If you have ever forgotten a password to a digital account, then you know how difficult it can sometimes be to retrieve it. It might require remembering how you answered a security question like “Who was your favorite teacher growing up?” Remembering how you quickly answered that question several years in the past can be difficult. It is even more difficult, if not impossible, for an estate executor.
As more and more of our vocational, financial and personal business is done digitally it becomes increasingly difficult for our heirs to sort out our affairs after we pass away. As the New York Times points out in “Plan Your Digital Legacy, and Update Often,” personal representatives (executors)and heirs can no longer simply walk through our homes and see what property we own.
Instead much of our property can now be stored digitally, including pictures, movies, music and even valuable domain names. We might also own digital currency and conduct our business and financial affairs online.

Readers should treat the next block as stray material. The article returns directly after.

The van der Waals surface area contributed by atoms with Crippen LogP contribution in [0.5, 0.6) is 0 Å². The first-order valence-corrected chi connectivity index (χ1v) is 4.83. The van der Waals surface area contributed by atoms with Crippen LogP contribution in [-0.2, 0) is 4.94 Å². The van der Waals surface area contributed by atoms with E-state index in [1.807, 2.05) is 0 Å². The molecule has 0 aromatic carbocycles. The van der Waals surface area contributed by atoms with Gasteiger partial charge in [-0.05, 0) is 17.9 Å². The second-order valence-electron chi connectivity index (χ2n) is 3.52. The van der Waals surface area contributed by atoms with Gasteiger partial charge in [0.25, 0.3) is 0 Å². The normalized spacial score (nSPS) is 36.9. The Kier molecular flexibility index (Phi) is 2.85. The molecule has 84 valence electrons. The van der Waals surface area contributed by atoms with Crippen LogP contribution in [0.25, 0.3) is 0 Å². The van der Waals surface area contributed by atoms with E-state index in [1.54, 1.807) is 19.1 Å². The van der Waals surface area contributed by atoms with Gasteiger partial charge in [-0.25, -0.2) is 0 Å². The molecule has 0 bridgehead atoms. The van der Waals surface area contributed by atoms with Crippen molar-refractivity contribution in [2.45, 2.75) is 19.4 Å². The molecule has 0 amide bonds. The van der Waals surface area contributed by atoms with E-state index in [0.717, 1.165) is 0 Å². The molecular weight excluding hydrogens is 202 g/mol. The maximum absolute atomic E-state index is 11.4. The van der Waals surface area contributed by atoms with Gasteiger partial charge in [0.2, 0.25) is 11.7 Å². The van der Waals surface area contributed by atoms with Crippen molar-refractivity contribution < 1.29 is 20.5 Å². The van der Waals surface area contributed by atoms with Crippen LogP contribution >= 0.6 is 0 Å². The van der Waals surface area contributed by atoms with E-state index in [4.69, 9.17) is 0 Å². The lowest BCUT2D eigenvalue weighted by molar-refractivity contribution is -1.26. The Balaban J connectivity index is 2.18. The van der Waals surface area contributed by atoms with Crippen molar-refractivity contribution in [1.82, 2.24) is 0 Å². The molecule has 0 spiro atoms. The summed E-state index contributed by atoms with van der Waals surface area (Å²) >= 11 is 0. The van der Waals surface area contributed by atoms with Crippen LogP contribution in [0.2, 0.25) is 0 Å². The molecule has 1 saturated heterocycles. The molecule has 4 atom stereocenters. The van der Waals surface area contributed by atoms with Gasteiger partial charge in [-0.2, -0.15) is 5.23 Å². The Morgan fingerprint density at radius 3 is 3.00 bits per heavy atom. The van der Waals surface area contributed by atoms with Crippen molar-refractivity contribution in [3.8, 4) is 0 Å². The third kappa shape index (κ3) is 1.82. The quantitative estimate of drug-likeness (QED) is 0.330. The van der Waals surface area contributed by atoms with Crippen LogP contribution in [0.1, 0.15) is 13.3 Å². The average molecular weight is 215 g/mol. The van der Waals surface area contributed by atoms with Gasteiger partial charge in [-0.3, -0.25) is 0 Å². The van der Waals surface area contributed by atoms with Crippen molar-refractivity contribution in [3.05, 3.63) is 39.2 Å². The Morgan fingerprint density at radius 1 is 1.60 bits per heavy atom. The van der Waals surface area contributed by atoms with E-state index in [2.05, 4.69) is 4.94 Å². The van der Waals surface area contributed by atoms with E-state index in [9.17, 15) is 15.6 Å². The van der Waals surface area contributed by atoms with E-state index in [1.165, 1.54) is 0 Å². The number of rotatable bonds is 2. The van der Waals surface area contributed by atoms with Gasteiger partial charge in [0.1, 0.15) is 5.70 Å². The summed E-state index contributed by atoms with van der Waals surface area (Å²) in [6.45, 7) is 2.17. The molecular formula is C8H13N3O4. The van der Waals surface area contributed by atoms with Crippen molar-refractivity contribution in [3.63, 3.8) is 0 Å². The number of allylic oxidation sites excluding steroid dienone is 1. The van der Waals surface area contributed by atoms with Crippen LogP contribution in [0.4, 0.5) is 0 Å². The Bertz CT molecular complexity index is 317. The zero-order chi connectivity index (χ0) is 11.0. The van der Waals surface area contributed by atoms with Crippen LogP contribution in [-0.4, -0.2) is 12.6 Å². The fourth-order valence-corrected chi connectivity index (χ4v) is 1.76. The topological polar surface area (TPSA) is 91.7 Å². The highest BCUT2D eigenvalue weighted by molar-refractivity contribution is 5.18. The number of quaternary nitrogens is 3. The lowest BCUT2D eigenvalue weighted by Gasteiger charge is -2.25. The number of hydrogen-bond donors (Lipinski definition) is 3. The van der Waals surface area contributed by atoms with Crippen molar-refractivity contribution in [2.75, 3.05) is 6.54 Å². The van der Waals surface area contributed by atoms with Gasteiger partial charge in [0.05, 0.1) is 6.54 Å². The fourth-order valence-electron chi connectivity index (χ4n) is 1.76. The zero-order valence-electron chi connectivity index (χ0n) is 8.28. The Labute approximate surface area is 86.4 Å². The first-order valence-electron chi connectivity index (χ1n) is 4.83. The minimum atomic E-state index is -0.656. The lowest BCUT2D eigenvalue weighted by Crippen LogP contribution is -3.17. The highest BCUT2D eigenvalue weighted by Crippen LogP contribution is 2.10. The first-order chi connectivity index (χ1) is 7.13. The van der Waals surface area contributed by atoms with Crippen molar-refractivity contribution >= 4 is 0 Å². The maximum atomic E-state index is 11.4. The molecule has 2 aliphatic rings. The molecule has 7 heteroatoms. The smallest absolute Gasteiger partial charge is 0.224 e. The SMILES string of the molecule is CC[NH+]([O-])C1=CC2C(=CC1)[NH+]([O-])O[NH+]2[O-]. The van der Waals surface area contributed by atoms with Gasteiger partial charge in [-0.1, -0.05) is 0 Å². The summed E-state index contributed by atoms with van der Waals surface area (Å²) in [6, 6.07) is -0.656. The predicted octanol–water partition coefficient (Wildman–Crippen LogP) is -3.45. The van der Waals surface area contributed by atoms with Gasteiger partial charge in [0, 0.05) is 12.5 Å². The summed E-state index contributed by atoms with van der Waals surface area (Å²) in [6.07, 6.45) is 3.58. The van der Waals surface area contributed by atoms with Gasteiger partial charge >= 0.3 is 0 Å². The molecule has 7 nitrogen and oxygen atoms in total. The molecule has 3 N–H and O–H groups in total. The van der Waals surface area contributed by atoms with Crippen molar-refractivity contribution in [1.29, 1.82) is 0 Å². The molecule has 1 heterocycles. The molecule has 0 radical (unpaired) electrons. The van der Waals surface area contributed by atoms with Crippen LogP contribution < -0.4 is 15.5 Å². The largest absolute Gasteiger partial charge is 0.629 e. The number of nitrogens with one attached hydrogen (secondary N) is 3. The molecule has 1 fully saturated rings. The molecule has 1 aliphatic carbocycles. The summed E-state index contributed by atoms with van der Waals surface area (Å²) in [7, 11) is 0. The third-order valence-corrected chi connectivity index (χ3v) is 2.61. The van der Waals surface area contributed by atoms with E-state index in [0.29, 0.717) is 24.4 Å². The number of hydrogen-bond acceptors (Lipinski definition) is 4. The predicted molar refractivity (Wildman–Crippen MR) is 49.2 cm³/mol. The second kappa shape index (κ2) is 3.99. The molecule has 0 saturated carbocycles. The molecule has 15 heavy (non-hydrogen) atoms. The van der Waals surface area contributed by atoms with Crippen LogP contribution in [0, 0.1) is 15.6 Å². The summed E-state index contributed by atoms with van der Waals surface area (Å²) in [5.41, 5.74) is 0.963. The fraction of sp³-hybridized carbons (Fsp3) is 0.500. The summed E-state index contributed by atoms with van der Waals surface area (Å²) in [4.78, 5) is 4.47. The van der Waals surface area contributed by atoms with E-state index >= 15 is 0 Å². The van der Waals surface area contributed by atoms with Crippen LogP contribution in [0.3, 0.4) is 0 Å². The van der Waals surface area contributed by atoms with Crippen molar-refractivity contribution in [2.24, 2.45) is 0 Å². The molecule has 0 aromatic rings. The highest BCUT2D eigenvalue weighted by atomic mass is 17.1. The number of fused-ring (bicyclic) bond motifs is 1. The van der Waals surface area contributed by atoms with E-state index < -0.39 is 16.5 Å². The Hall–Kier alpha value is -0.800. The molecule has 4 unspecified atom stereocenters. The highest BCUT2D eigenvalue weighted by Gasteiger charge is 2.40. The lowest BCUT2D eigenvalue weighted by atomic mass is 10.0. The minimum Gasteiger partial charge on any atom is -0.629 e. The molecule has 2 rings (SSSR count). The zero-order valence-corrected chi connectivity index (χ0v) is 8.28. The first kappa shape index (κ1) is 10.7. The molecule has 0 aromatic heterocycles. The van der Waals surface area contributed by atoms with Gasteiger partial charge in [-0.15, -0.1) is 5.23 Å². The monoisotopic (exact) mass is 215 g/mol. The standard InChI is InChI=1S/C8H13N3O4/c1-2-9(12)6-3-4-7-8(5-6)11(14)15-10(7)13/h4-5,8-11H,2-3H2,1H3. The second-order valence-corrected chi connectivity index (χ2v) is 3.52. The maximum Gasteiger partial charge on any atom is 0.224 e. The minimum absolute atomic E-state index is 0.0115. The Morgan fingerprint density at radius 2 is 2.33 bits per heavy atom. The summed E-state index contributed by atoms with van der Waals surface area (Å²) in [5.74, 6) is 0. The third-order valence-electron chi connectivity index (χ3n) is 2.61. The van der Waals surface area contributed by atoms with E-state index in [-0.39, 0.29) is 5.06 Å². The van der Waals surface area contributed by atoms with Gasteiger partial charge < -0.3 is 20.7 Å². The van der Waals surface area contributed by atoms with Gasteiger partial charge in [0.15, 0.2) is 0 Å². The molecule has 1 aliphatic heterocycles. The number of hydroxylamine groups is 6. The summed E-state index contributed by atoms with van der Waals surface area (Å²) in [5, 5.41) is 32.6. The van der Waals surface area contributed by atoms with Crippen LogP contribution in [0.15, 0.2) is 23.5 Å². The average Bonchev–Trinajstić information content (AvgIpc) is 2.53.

For personal representativesand heirs to have access to these digital items, they often need to know where to look for them and what the passwords are to access them.
The best way around this dilemma is to plan ahead and to organize your digital assets in a way that makes them easy to access after you pass away. You can create a list of all the accounts you own and use a password manager to store the passwords.
The master password can then be stored in a safe or with an attorney (or both) so it can be made available to your estate’s personal representative. You can also use online storage services to make important files, such as family photos and movies, easy to access after you pass away.
Digital estate planning is still in its infancy, but it is important to talk with an estate planning attorney about making your digital assets part of your larger estate plan.
Reference: New York Times (Nov. 11, 2015) “Plan Your Digital Legacy, and Update Often”